Oral Presentation COSA-IPOS Joint Scientific Meeting 2012

Collecting and linking patient reported outcomes to clinical and cancer registration data:  preliminary results from a feasibility study using the electronic Patient reported Outcomes (ePOCS) system (#87)

Penny Wright 1 , Laura Ashley 1 , Helen Jones 1 , Julia Brown 1 , Alex Newsham 1 , Galina Velikova 1 , Eva Morris 1
  1. University of Leeds, Leeds, Yorks, United Kingdom


Cancer care is becoming progressively complex. The number of people living with and beyond cancer is increasing. Good information underpins planning for individual patient care and for service development at the population level.  Electronic systems may provide a useful way to collect and link patient information, including patient reported outcome measures (PROMs). We have designed and built an innovative electronic system for administering PROMs online, linking these with clinical cancer registry data and semi-automating patient management and communications using a tracking database with a feed from electronic patient records – the electronic Patient-reported Outcomes from Cancer Survivors (ePOCS) system. We are testing the feasibility of ePOCS in an ongoing  prospective cohort study of breast, colorectal and prostate cancer patients.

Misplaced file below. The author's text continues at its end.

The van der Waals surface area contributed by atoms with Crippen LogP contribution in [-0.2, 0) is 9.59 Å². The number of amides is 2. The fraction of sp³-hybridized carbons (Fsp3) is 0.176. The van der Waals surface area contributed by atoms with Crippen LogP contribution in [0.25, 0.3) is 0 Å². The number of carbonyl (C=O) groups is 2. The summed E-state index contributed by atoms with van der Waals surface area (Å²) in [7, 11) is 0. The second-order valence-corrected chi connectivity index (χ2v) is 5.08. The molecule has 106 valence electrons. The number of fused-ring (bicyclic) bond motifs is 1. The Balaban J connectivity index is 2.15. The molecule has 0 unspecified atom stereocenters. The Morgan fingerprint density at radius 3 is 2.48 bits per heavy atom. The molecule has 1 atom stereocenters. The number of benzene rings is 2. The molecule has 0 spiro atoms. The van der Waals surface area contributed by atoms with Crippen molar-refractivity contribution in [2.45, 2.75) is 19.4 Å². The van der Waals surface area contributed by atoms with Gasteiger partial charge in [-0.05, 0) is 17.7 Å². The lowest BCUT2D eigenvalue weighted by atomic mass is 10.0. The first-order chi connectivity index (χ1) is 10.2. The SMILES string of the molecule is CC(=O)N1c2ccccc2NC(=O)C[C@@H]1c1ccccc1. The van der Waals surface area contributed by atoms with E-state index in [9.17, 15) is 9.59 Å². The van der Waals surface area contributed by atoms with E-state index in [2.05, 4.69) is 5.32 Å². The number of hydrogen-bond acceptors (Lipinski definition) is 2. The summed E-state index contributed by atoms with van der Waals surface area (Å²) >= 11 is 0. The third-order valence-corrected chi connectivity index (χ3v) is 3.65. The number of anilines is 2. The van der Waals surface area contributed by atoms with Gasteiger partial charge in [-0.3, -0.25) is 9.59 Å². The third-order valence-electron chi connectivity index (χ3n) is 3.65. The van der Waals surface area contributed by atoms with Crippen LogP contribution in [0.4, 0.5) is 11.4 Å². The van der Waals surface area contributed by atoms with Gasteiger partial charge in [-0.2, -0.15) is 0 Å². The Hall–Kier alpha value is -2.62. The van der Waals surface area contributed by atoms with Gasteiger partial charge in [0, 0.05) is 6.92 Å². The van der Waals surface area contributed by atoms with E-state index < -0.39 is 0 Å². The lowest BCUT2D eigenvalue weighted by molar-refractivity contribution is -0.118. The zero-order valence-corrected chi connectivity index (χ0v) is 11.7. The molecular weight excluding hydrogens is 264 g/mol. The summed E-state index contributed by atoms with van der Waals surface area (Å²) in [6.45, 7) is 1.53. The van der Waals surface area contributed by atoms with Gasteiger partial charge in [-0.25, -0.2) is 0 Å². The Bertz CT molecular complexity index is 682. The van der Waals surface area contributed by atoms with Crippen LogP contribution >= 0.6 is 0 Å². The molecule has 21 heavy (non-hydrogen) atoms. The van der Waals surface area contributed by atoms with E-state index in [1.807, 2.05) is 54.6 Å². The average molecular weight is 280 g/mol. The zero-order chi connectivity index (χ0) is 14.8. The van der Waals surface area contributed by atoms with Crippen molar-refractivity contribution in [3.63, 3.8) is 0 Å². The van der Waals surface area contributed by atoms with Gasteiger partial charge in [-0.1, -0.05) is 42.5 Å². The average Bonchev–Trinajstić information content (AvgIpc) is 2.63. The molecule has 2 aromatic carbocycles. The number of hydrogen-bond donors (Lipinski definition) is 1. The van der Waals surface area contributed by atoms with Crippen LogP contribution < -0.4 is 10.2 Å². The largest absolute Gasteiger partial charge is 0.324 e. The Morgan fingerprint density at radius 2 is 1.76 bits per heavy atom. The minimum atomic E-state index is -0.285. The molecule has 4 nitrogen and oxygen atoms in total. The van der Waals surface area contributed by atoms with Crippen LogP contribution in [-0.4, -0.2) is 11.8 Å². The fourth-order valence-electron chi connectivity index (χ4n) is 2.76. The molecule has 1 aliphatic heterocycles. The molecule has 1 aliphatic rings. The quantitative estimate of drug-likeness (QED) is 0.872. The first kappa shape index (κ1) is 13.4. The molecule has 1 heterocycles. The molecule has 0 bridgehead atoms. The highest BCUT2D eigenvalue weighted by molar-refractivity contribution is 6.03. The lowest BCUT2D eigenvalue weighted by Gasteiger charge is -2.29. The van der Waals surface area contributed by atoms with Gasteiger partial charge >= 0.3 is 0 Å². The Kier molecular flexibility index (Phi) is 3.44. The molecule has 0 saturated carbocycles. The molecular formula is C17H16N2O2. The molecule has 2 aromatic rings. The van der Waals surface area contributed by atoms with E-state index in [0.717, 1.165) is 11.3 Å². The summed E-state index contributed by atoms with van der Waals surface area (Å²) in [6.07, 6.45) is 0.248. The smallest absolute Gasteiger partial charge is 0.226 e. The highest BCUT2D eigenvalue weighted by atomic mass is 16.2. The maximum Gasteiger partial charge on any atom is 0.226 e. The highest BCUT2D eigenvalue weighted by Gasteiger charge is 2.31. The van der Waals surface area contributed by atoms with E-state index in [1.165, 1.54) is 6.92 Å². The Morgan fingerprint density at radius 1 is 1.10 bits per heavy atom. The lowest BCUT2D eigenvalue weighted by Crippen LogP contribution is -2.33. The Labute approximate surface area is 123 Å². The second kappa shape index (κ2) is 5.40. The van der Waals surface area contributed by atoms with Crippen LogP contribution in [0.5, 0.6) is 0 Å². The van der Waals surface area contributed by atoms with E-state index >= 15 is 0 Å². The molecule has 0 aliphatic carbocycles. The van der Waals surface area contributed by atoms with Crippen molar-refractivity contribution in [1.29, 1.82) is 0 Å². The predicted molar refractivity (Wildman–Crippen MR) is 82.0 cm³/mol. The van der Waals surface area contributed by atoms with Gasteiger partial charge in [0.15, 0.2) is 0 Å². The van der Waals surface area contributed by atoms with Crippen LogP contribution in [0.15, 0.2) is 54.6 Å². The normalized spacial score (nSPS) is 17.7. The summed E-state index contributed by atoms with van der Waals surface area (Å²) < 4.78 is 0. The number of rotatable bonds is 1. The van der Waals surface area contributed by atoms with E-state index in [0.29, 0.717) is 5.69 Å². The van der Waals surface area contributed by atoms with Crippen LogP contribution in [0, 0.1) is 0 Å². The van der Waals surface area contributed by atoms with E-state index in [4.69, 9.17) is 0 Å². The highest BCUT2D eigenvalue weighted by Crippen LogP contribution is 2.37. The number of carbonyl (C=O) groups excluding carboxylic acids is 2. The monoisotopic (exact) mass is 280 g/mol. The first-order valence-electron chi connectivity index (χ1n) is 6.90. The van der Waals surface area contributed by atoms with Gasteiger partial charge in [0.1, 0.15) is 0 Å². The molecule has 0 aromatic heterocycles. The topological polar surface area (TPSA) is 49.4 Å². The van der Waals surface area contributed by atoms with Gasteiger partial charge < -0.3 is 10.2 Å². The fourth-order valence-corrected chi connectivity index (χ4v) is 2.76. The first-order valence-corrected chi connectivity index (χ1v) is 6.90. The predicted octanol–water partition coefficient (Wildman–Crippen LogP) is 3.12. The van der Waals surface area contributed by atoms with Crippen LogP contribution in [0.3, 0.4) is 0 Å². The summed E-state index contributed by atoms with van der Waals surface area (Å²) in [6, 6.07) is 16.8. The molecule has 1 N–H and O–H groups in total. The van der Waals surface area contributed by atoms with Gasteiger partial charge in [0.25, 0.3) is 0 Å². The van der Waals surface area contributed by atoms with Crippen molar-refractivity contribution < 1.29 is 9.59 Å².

Patients recruited within six months of diagnosis at two UK NHS hospital trusts consented to complete PROMs at three time points: ≤6 (T1), 9 (T2) and 15 (T3) months post-diagnosis using the ePOCS system.  Feasibility outcomes include: consent and attrition rates, participant representativeness, technical reliability, data quality and patient feedback.


Of 1184 invited patients, 636 joined ePOCS (54%) of whom 517 completed all T1 PROMs (81%, total missing data <1%). T1 reminders were sent to 62% of patients with 70% of these responding. Of 616 patients who have reached T2, 415 have completed all PROMs (67%)  and at T3 the numbers thus far are 207/337 (61%). Data have been successfully linked in the cancer registry. Overall there have been 41 queries regarding problems with logging on to the system (<3% of all  log-ons).  Participant feedback post T3 has been favourable. Older and less affluent patients were more likely to decline participation with lack of internet access/usage commonly cited as the reason.


The ePOCS system has demonstrated proof-of-concept. Patient participation rates and feedback are encouraging.